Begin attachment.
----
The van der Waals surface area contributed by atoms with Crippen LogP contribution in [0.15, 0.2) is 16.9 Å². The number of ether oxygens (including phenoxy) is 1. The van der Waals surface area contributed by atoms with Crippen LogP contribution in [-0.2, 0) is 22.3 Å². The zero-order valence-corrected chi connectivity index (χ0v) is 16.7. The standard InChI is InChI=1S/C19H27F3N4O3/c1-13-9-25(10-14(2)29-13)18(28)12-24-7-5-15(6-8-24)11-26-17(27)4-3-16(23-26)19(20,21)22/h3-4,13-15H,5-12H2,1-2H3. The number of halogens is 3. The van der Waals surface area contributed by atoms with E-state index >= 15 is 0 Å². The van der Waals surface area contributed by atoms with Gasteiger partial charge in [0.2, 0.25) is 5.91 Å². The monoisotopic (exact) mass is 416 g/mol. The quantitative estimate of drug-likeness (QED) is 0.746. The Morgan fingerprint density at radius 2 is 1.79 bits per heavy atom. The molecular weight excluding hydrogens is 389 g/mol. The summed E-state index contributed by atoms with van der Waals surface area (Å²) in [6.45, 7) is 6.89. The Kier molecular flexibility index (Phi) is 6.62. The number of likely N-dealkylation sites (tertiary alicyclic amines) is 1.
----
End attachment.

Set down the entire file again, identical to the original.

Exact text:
The van der Waals surface area contributed by atoms with Crippen LogP contribution in [0.15, 0.2) is 16.9 Å². The number of ether oxygens (including phenoxy) is 1. The van der Waals surface area contributed by atoms with Crippen LogP contribution in [-0.2, 0) is 22.3 Å². The zero-order valence-corrected chi connectivity index (χ0v) is 16.7. The standard InChI is InChI=1S/C19H27F3N4O3/c1-13-9-25(10-14(2)29-13)18(28)12-24-7-5-15(6-8-24)11-26-17(27)4-3-16(23-26)19(20,21)22/h3-4,13-15H,5-12H2,1-2H3. The number of halogens is 3. The van der Waals surface area contributed by atoms with E-state index >= 15 is 0 Å². The van der Waals surface area contributed by atoms with Gasteiger partial charge in [0.2, 0.25) is 5.91 Å². The monoisotopic (exact) mass is 416 g/mol. The quantitative estimate of drug-likeness (QED) is 0.746. The Morgan fingerprint density at radius 2 is 1.79 bits per heavy atom. The molecular weight excluding hydrogens is 389 g/mol. The summed E-state index contributed by atoms with van der Waals surface area (Å²) in [6.45, 7) is 6.89. The Kier molecular flexibility index (Phi) is 6.62. The number of likely N-dealkylation sites (tertiary alicyclic amines) is 1.